UX is difficult to master, and there is no doubt that good UX takes years of practice, trial and error. However, there is an easy solution to improve your site’s UX by using 10 principles widely accepted as the top usability guidelines. These guidelines were created by the top UX experts Nielsen Norman Group, and they are called Usability Heuristics, which means they are rules of thumb anyone can use to evaluate and improve user interfaces.
You can use these 10 heuristics when you create new user interfaces, or evaluate what can be improved in existing ones. Let’s take a look at them.
The 10 Usability Heuristics
- Visibility of system status. Give the user real-time updates about what’s happening in the website. Are you uploading a file? Are you searching for info? Let the user know and they will trust your site more.
- Match between the system and the real world. Speak in simple and human language, don’t use jargon. Don’t assume the user understands what you mean. Use conventions from the real world in your site.
- User control and freedom. The user should be able to backtrack on your site, or change their mind. Give users flexibility in the way they use your site or software.
- Consistency and standards. Use widely used web guidelines and standards, don’t reinvent the wheel. Use consistent terminology and tone of voice across your site.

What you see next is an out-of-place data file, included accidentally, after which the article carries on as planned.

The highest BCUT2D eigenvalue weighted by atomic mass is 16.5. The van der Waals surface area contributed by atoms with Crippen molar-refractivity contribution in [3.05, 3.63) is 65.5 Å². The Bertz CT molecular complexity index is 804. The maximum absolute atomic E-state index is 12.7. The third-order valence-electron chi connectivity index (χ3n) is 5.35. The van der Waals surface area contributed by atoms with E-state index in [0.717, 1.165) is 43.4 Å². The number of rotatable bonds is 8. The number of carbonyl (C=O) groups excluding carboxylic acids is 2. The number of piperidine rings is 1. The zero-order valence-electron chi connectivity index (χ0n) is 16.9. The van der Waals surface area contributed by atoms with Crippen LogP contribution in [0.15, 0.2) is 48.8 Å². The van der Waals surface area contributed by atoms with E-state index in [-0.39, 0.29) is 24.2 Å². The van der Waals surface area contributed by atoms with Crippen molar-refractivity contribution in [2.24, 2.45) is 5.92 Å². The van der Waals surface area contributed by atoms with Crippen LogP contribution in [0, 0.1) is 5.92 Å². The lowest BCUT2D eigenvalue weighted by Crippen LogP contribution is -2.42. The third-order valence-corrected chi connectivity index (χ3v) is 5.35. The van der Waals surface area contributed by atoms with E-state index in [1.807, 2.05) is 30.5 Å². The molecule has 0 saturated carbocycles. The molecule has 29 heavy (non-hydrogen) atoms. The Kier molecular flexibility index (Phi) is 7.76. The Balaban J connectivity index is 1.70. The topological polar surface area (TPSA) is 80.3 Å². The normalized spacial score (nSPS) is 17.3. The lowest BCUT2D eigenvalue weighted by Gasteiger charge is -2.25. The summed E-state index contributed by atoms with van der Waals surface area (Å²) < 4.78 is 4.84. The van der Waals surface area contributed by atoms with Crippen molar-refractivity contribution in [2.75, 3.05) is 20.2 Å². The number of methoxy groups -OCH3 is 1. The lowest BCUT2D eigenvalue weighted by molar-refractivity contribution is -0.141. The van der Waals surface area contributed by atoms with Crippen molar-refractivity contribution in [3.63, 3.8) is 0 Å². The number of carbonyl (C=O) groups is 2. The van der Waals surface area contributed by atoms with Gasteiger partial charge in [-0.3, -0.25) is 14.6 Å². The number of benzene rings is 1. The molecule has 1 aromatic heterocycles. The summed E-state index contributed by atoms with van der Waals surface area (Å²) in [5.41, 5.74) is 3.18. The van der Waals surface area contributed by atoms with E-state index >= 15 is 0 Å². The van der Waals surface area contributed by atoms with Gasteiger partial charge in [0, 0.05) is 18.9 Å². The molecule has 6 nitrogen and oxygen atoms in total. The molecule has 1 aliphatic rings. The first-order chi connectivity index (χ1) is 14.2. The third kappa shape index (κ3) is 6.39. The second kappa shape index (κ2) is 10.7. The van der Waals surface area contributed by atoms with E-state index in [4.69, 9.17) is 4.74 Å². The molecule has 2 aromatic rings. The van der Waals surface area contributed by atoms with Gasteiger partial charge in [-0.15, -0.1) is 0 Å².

- Error prevention. Design your website in a way that does not let errors happen. Think about the errors that can happen upfront and anticipate them.
- Recognition rather than recall. Users don’t remember what’s on your website, or how thinks work. Make it easy for them by making frequent actions easy to find.
- Flexibility and efficiency of use. Your website will be used by both basic and advanced users, so your design should cater for both. Foresee a simple version and a more advanced version with shortcuts and advanced functions.
- Aesthetic and minimalist design. Don’t clutter your website with information that’s not needed; inspect every element in your site and ask yourself if it really adds value.
- Error recovery. Errors will happen, so make sure the user can understand why the error happened and how they can fix it. Never blame the user.
- Help and documentation. Even though you should design an easy to use website, users may still have questions. Research the users’s information needs and foresee answers.
How to apply the principles
Print these 10 principles, paste them in your wall and go through this checklist to see if your website is ‘UX proof’.
In my Skillshare class ‘UX for non-designers: 10 easy ways to improve the usability of your website/app‘, I explain those concepts in more detail with real-life examples. The class is free to watch even if you don’t have a Skillshare account. Join me in the class to practice the principles and get free feedback on your UX review 🙂
Source: NNG, 10 usability heuristics